Windows Critics: Get a life
I was working on a Windows 7 post about my installation experience and I ended up in a rant. So I decided that I should move my rant to a separate post where it belongs.
Two criticisms that I have heard leveled at Windows 7 are:
- It’s too soon (3 years) to roll out a new OS.
- It’s just a Vista service pack
I’d like to take a minute or two to answer those from my own perspective. First to the criticism that it’s too soon. The first time I read a post to this effect the author actually said it was too short a time frame to rewrite the OS. I really have to say this is a ridiculous assumption that operating systems by any vendor (or any software for that matter) is rewritten for every release. Rewrites are the exception to the rule when it comes to software, hardware, manufacturing…you name it.
Now, to disregard the word “rewrite” for a minute let’s look at the actual time frame. Here’s a list of the release dates for the main line of Windows Client releases:
- Windows 1.0 - 1985
- Windows 2.0 - 1987
- Windows 3.0 - 1990
- Windows 95 - 1995
- Windows 98 - 1998
- Windows ME - 2000
- Windows XP – 2001
- Windows Vista – 2006
- Windows 7 - 2009
With the exceptions of Windows 95 (a major overhaul) and Windows Vista (a complete rewrite). All Windows releases have been within 3 years.
There’s been a lot of talk about how Windows 7 is just Vista SP 3 and I have to say there really is a lot that’s like Vista. The fact that I’ve had no unsolvable compatibility issues and the similarities in the UI support it. However, the same things could have been said about Windows 95, 98 and XP. Windows 7 has improved upon the Vista performance issues enough to run on XP hardware and netbooks. I’m not going to go into a feature list, but there is also enough new features and improvements that it justifies a new release.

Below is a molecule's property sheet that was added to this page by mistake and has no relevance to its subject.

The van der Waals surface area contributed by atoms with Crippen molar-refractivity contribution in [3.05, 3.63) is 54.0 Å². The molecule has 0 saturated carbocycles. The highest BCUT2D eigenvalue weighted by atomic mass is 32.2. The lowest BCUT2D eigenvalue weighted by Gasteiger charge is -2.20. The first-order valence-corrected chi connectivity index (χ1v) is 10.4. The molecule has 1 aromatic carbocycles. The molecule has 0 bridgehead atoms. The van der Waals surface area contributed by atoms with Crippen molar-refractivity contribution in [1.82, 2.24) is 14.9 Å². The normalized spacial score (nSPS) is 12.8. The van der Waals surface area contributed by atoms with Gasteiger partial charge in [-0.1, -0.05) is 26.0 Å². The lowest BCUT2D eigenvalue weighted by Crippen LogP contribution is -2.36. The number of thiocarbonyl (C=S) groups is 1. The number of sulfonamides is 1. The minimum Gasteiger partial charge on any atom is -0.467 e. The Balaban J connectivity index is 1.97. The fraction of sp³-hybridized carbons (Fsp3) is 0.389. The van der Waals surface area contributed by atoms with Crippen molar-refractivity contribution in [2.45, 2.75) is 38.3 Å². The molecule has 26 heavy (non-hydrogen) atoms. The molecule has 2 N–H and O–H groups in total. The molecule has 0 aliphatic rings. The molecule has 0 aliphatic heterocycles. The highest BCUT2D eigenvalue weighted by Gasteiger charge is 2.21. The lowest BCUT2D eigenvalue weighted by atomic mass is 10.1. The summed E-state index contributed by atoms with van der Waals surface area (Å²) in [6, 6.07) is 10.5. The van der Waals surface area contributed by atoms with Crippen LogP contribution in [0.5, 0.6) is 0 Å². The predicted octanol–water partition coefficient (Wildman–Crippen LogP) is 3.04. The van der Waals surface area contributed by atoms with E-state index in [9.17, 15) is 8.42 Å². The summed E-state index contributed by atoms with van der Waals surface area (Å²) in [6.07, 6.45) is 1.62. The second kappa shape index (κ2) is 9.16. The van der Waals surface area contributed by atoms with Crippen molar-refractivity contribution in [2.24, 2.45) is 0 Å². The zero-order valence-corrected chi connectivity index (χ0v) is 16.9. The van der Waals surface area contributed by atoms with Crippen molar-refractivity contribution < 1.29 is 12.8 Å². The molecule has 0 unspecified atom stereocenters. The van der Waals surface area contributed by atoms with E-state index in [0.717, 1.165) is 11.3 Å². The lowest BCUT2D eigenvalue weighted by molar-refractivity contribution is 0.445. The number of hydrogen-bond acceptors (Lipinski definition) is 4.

I only started using Vista after SP 1, because it was a complete rewrite and I believe the initial criticisms of Vista were certainly justified. But since SP 1, Vista has been extremely stable and easy to use. My favorite example is running Vista as a standard user instead of an administrator. I don’t ever run as an administrator anymore. I started doing this in XP, but it was always a pain. Vista has made this extremely easy. When you need admin privileges in Vista you get a prompt for the admin password by the UAC. If you enter the correct password you never see the prompt again. Of course the UAC is annoying, the idea was to get users to stop running as administrators – the biggest security hole there is.
I understand if people don’t like Vista, but what annoys me the most is when it becomes illogical. That anything Microsoft creates is proclaimed junk before it’s even tried. The day is too short to go into all the complaints there are about Windows. But at the end of the day when you consider that I can run Windows on ANY hardware instead of being locked into a limited configuration or having to bend over backwards by writing my own patches to the operating system (I realize Linux has come a long way, but if we’re gonna judge based on all past performance this is a fair comparison) I think people should just get off their high horse and accept that Windows does an incredible job of meeting the needs of most users. If it doesn’t meet your needs then use something that does and get a life.